How Trump’s election set ‘Less’ author Andrew Sean Greer off on a road trip — and a sequel

A man leans against a tree
Andrew Sean Greer at the Festival delle Letterature on June 27, 2016, in Rome.
(Camilla Morandi / Corbis via Getty Images)

On the Shelf

Less Is Lost

By Andrew Sean Greer
Little, Brown: 272 pages, $29

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In 2011, I attended a writers’ dinner. The best part, aside from the fact that it was on the Amalfi Coast, was that I was seated next to the novelist Andrew Sean Greer, who was tall, handsome, funny and gracious. This is notable for two reasons. First, Greer won the 2018 Pulitzer for “Less,” his comic novel about a hapless author named Arthur Less who has all of Greer’s worst characteristics — and none of his best. And second, “Less” covers all the joys and discontents of travel, and so does Greer’s new follow-up novel, “Less Is Lost.”

Greer is no overnight success. His first novel, “The Path of Minor Planets,” garnered strong reviews when it was released in 2001, as did “The Confessions of Max Tivoli” (2004, inspired by Bob Dylan’s “My Back Pages”). But his real breakout — before the Pulitzer — was “The Story of a Marriage,” about a woman who receives a fateful visit from her husband’s wartime friend.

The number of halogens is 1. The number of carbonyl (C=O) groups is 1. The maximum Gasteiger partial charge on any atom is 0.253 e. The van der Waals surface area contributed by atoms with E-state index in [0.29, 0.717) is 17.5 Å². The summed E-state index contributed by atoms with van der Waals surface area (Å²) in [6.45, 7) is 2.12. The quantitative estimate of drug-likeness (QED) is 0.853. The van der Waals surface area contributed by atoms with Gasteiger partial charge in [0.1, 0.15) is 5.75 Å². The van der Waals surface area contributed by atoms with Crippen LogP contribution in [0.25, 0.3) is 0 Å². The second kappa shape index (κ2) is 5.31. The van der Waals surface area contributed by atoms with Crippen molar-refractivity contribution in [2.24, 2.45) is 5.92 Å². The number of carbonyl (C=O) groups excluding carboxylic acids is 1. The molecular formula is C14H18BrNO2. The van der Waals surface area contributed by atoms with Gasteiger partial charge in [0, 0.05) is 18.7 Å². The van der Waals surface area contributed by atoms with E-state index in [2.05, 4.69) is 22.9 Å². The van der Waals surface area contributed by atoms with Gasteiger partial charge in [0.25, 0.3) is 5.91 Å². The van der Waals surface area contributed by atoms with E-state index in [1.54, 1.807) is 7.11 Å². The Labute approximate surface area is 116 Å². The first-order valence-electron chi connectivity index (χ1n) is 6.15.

With “Less,” however, came genuine fame, the kind that alters lives forever. And schedules. “I learned that after you win one of these big awards, you need a year for all the events and engagements,” says Greer, speaking over videoconference from his San Francisco apartment. (He splits his time between California and Milan, where his partner, Enrico, lives with their dog, Quo.)

"Less Is Lost" by Andrew Sean Greer
(Little, Brown)

“Less Is Lost” is more of a companion to “Less” than a sequel. Yes, Arthur Less has once again embarked on a journey, and yes, it involves the space operetta-creating author H.H.H. Mandern, a superbly satiric construction. But this time, our hero has fallen in love, and his journey’s purpose will be to accept that he is worthy of that love.

Like a great cross-country trip, our conversation — which is edited for length and clarity — meandered but stayed true to a general theme: how travel can open us up to the wonders, fears, divisions and many layers of the United States of America.

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Where did “Less Is Lost” come from for you?